|By Bob Gourley||
|June 6, 2014 07:51 PM EDT||
The Net Neutrality debate of the Spring has overflown into the Summer. Tom Wheeler, the current chairman of the Federal Communications Commission, has come under fire from multiple sources ever since he proposed establishing Internet “fast lanes” to address the conflict between Internet service providers and companies that transmit high volumes of data to consumers. Under the proposed rules, entertainment providers would pay additional fees to Internet service providers to achieve faster data transmission to customers. A letter signed by dozens of tech companies, a crowdsourcing campaign from a well-known entrepreneur, and Senatorial complaints are just a few of the objections that have recently targeted Mr. Wheeler’s proposal.
On June 1st, John Oliver, former reporter for the Colbert Report, offered his explanation of the Net Neutrality debate on his weekly comedic news show, Last Week Tonight.
Oliver’s spiel ended with a request that users visit the FCC’s website to comment on the proposed fast lanes, which have been available for comment since early May. As of June 4th, the fast lane idea had received nearly 50,000 comments, many of which came after Oliver’s show. In fact, the FCC received so many comments on Monday that its website went down for several hours. A little bit of context – according to NPR, the next most popular FCC measure received almost 2,000 reviews, and the comment period extends until June 27th.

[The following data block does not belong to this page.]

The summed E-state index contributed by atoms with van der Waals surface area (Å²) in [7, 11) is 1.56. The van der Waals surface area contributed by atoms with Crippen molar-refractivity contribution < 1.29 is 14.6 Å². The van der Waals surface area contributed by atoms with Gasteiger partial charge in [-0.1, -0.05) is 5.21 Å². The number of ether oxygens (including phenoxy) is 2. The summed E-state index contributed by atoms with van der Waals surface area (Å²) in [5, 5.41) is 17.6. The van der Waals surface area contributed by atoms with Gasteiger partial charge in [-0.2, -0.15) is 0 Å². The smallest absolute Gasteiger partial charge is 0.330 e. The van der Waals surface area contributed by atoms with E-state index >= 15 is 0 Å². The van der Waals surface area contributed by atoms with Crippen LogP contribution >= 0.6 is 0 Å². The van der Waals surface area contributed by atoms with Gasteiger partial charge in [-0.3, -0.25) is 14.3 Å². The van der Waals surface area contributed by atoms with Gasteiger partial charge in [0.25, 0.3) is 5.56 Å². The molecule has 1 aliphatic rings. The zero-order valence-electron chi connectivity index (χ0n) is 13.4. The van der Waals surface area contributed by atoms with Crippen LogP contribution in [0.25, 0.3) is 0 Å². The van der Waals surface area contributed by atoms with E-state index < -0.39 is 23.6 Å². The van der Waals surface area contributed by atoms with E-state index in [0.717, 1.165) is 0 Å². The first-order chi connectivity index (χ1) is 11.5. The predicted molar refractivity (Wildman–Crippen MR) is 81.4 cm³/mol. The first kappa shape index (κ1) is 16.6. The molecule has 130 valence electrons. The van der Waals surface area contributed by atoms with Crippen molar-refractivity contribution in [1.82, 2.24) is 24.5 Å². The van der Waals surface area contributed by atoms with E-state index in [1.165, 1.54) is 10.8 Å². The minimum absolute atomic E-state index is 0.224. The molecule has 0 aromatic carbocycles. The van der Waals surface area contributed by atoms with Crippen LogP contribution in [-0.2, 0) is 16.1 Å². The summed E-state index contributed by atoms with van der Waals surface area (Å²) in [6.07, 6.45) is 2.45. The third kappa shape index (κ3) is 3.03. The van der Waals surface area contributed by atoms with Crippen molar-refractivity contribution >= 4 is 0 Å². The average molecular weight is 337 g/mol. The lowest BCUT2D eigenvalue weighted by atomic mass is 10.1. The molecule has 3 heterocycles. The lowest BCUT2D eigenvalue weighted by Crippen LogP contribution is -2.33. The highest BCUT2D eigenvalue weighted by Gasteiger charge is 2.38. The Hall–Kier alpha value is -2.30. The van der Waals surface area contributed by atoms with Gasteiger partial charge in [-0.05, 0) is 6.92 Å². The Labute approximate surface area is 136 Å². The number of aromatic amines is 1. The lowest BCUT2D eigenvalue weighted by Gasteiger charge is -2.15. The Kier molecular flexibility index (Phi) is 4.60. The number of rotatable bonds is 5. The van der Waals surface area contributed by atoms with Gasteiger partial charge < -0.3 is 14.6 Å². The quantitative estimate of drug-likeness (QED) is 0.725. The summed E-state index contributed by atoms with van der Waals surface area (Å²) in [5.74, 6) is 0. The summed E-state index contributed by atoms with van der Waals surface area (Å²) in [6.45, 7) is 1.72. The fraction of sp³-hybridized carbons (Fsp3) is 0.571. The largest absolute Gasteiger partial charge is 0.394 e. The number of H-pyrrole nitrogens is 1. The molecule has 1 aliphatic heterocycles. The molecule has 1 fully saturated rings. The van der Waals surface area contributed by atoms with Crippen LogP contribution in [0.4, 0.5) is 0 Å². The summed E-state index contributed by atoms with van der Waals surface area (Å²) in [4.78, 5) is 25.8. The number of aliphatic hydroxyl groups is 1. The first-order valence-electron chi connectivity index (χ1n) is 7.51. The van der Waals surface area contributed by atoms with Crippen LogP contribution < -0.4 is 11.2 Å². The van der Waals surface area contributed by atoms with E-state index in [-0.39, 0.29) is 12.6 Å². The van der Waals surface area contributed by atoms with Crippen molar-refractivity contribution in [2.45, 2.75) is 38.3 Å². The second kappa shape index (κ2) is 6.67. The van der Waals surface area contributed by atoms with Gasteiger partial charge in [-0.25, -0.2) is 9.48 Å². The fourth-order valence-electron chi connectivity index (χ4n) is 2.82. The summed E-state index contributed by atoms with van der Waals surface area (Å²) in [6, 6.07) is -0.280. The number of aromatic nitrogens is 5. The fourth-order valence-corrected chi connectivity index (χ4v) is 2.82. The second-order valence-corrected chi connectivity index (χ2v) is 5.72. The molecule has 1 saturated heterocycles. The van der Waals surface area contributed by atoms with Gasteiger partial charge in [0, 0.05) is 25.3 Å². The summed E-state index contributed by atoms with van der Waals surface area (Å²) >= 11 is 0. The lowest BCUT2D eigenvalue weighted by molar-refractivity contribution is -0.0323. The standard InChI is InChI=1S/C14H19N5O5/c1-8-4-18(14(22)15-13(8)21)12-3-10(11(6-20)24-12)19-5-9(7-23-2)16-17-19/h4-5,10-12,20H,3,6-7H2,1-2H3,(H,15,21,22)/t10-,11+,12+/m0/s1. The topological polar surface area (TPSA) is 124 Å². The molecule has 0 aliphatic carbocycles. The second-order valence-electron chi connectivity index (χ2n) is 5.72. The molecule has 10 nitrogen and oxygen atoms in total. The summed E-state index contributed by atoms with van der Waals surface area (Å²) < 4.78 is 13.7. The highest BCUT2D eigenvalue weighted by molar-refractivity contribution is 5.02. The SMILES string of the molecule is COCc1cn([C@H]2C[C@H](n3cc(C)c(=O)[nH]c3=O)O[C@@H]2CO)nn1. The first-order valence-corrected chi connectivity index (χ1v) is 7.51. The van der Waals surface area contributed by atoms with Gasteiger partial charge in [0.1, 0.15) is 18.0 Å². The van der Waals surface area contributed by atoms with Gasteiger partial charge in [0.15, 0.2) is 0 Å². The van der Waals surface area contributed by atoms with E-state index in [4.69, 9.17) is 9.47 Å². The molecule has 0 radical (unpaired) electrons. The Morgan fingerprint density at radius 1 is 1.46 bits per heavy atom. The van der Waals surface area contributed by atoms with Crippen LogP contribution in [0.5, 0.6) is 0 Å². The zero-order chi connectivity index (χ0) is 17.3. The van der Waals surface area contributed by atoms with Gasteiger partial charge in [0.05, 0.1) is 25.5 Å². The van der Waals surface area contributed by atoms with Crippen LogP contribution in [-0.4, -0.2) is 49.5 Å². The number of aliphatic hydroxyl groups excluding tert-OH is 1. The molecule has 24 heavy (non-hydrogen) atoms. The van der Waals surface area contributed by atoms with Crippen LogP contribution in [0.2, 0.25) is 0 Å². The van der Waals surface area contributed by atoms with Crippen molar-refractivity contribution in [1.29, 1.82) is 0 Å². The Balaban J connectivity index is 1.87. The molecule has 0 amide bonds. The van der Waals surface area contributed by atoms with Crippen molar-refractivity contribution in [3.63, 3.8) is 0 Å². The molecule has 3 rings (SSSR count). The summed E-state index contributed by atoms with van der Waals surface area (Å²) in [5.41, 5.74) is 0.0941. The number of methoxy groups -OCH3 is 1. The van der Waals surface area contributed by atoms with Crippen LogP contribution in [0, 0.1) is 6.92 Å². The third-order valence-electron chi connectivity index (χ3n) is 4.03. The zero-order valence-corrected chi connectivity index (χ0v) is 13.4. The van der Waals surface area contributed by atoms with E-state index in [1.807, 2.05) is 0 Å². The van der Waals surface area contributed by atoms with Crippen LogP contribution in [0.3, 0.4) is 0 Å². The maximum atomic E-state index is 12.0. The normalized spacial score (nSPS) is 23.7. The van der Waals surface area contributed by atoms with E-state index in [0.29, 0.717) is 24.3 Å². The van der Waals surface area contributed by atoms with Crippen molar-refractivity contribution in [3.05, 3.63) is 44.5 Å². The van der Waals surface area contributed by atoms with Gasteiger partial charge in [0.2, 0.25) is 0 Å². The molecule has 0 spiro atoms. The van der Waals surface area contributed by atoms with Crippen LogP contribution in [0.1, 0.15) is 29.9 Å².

We’ve been experiencing technical difficulties with our comment system due to heavy traffic. We’re working to resolve these issues quickly.
— The FCC (@FCC) June 2, 2014
We’re still experiencing technical difficulties with our comment system. Thanks for your patience as we work to resolve the issues.
— The FCC (@FCC) June 2, 2014
The Net Neutrality debate is unlikely to be resolved anytime soon, but the barrage of public dissension reflects the current negative public opinion surrounding governmental involvement on the web. Given the apparent opposition to the proposal, it seems unlikely that the FCC will adopt fast lanes – at the very least, the proposal will first need to undergo substantial changes.
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